BinBreeze composting powder commercializes product
By Food in Canada staffSustainability BinBreeze Composting food waste
BinBreeze, the world’s first provider of all-natural and non-toxic composting powder, is expanding to serve the commercial market. Its 4-kg compost powder packages will allow BinBreeze to better serve larger organizations in creating a healthier compost system. By reducing methane emissions created in the composting process and creating more nutrient-rich compost, BinBreeze benefits users, local composting operations, and the world.
“We envision a world where composting is easy for everyone and that the impact of food waste is reduced,” said Taylor McCarten, co-founder and CEO of BinBreeze. “Many people assume that composting alone is great for our planet. However, the anaerobic process contributes a lot of harmful gasses and volatile organic compounds (VOCs). Introducing BinBreeze’s compost powder to the commercial market will allow us to potentially reduce 30 per cent of harmful greenhouse gas emissions produced in composting. Additional benefits include the elimination of odours and the natural dehydration and elimination of fruit flies. We know this expansion will help out businesses with the immense impact they face around composting bins in their operations while helping the environment.”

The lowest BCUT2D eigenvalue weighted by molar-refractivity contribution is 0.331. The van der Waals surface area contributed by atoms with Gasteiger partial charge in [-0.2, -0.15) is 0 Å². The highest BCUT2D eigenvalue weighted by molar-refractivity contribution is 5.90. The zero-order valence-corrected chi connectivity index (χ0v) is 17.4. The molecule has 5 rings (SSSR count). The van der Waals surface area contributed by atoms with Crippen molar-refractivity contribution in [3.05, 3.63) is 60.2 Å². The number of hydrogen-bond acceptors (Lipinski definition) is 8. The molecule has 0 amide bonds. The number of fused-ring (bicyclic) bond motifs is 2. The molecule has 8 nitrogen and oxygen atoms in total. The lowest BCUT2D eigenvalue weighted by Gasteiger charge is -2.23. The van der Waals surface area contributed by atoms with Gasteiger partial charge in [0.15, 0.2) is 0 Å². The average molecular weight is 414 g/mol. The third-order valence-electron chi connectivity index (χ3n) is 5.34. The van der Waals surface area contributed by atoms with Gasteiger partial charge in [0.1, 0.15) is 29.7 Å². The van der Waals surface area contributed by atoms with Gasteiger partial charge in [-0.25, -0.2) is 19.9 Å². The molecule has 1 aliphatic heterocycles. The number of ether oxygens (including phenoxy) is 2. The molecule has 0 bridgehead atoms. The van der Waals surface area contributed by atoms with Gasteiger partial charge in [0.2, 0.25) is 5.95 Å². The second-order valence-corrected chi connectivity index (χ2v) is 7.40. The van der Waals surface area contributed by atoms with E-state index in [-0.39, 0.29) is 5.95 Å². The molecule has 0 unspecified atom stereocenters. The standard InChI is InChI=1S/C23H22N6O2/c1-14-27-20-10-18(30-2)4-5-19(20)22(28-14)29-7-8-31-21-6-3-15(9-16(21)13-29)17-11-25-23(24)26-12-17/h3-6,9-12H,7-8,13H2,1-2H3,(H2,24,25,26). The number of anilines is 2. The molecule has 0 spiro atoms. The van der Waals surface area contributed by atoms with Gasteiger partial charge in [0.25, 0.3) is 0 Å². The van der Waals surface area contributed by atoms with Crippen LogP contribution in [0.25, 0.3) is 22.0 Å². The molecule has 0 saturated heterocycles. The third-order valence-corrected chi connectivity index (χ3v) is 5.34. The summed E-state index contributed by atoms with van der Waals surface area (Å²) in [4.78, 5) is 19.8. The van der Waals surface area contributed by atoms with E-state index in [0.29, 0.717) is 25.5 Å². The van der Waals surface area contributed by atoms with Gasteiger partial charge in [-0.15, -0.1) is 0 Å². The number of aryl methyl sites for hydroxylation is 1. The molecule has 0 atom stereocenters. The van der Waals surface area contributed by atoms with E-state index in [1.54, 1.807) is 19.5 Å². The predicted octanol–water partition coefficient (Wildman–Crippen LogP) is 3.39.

International Pacific Sales, a food sales agency in Western Canada, is the official distributor of BinBreeze products. The commercial product agreement will see IPS bring the BinBreeze 4-kg commercial package to various segments of the market, including restaurants, commercial buildings, and multi-level dwellings in a continued effort to reduce the amount of organic waste finding its way into landfills. The contributions to local composting operations in a commercial capacity anticipate similar results to the household impacts of using BinBreeze. Local facilities can expect to experience less odour, higher nutritional quality of compost, and a decreased need for mixing, turning and adding extra materials lowering the processing effort, as well as a reduction in methane emissions.
Print this page